The first recorded history of using light, darkness, and a pinhole to project images comes from the 1400s when artists learned they could sketch an image more precisely by inserting a lens into a small hole. Called ‘camera obscura,’ this process produced a sharp image onto a flat surface that could be traced when producing art. This discovery began the process of experimentation with capturing images by employing chemicals and light.
In 1837, Louis Daguerre invented the Daguerreotype, a copper plate coated with silver iodide and infused with mercury during the development process. He encountered problems making the images permanent because of chemical degradation, leading to further experimentation to perfect the art of photography. By 1851, a French sculptor discovered glass plates coated with chemicals reduced the cost and permitted multiple reproductions of a single image.
Photography studios began springing up throughout Europe where families could sit for a portrait at an affordable price. Portable darkrooms permitted professional photographers to leave the studio and bring their services into homes. They commonly travelled with all their supplies packed into a suitcase and developed images on the spot.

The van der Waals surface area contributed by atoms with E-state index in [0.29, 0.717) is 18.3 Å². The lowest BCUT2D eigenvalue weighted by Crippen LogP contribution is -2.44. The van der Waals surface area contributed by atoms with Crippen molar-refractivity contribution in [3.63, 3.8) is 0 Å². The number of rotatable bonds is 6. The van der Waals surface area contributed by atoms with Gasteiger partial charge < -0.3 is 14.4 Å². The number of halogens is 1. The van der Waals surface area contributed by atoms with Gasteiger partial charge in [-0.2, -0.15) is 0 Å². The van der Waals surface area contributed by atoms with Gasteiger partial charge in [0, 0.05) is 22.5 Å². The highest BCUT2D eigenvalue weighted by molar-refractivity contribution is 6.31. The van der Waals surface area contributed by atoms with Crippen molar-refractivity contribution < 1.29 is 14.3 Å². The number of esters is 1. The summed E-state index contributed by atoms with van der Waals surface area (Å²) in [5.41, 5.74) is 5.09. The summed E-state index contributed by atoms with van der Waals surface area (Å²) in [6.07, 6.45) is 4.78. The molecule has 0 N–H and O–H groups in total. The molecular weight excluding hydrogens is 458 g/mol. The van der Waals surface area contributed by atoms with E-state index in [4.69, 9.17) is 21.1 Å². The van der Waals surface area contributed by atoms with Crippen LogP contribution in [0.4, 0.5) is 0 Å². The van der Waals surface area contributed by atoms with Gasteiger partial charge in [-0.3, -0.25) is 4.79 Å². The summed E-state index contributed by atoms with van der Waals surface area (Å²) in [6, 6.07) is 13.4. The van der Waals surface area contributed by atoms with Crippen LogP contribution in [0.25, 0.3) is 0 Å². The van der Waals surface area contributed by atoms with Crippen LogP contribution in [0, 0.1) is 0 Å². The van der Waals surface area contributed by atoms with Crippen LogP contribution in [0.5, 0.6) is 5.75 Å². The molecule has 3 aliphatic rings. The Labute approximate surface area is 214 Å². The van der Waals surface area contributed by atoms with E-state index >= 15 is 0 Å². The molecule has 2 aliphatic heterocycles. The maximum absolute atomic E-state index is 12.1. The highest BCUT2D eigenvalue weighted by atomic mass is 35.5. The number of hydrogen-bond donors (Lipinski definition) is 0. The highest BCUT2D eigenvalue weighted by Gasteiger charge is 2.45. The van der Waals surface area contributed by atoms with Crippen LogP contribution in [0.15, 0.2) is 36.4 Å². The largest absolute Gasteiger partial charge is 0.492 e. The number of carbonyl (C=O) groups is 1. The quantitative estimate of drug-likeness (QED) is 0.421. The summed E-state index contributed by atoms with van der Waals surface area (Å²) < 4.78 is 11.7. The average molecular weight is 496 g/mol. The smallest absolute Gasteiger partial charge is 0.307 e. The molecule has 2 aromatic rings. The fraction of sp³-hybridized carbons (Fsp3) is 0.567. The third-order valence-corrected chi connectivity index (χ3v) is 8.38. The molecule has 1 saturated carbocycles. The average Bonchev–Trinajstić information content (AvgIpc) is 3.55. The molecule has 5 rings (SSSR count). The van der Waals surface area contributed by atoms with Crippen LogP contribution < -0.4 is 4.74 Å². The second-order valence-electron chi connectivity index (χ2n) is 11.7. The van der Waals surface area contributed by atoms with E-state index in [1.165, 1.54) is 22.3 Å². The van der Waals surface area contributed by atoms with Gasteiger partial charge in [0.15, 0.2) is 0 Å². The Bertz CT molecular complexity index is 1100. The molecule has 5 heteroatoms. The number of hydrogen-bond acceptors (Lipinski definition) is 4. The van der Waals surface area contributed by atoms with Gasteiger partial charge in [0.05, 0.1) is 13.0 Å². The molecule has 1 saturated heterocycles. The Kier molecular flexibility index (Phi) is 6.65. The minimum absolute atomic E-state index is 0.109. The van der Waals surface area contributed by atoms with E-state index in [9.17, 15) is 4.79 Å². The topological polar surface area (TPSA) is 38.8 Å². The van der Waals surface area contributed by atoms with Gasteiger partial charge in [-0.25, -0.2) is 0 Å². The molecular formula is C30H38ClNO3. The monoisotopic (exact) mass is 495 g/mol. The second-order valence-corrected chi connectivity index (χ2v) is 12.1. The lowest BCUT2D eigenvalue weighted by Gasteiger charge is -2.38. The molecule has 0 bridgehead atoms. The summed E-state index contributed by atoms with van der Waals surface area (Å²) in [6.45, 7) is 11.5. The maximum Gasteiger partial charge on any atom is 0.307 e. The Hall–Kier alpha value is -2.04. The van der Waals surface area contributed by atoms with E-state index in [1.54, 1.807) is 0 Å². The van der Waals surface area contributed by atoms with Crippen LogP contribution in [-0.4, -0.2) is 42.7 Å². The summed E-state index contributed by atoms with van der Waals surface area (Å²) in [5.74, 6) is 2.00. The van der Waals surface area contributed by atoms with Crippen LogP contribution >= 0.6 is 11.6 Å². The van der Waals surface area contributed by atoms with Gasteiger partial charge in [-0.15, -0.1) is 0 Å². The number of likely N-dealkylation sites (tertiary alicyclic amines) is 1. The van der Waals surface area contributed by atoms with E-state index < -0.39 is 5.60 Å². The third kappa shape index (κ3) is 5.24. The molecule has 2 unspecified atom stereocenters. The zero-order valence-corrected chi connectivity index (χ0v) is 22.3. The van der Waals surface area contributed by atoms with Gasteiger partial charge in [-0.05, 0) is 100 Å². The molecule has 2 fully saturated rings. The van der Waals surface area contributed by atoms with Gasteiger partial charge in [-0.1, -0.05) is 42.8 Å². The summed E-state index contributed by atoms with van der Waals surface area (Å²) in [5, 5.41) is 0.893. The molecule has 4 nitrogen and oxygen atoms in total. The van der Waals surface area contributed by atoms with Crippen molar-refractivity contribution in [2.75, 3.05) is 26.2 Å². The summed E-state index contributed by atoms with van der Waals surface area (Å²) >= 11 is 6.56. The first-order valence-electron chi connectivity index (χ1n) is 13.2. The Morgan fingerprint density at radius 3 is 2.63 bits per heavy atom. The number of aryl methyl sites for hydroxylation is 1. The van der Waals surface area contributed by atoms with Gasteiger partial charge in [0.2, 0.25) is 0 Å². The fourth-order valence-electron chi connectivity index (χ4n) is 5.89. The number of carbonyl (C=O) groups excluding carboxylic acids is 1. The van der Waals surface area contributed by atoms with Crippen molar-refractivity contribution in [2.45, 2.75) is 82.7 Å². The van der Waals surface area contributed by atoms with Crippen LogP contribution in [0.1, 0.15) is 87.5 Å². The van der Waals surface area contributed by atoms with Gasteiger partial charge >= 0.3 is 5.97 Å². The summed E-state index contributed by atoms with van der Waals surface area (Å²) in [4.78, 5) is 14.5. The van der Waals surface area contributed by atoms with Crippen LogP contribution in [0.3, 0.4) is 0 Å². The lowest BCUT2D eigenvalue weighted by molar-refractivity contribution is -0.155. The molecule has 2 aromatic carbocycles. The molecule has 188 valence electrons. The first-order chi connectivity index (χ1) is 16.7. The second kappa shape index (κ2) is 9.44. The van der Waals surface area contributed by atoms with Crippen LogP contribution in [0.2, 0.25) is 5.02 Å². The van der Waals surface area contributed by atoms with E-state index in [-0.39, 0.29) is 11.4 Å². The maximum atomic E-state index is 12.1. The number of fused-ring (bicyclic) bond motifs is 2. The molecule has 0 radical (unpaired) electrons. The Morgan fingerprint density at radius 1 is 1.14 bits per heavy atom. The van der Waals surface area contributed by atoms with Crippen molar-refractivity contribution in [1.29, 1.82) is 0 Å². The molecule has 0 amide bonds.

Probably the most significant development in the history of photography occurred in the late 1800s when George Eastman, who was only 24 at the time, devised a way to insert film into a camera that could be manually advanced by turning a key. This invention allowed anyone to become a photographer by shooting images and sending the camera to Eastman’s Rochester, N.Y. lab for processing. By 1888, the first Kodak camera hit the stores, and film rolls became available one year later.
The Kodak Brownie, a boxy camera using film, was commercially produced beginning in 1900. Other companies soon began developing their own cameras, with Nikon establishing a presence in 1917, and Leica producing the first 35mm camera in 1924. Kodachrome 35mm film became commercially available in 1936, which made color photography available to everyone. Fuji came onto the scene in 1938, offering cameras and film to the public.
When the first Polaroid camera made recorded images instantly available in 1936, it became all the rage.
Amateur photographers could view a photo within minutes and take another shot if unhappy with the result. This is also the year the first underwater camera became available and when the Instamatic by Kodak was released. Polaroid declared bankruptcy in 2001 after digital cameras replaced film.
Minolta produced the first camera that automatically brought images into focus in 1985. The first digital camera quickly followed in 1991 as technology advanced, with Kodak again leading the way. The company stopped making film cameras in 2004, devoting all production to digital products. The digital age completely changed the entire concept of photography by allowing almost instant access to images that can be shared globally via the Internet.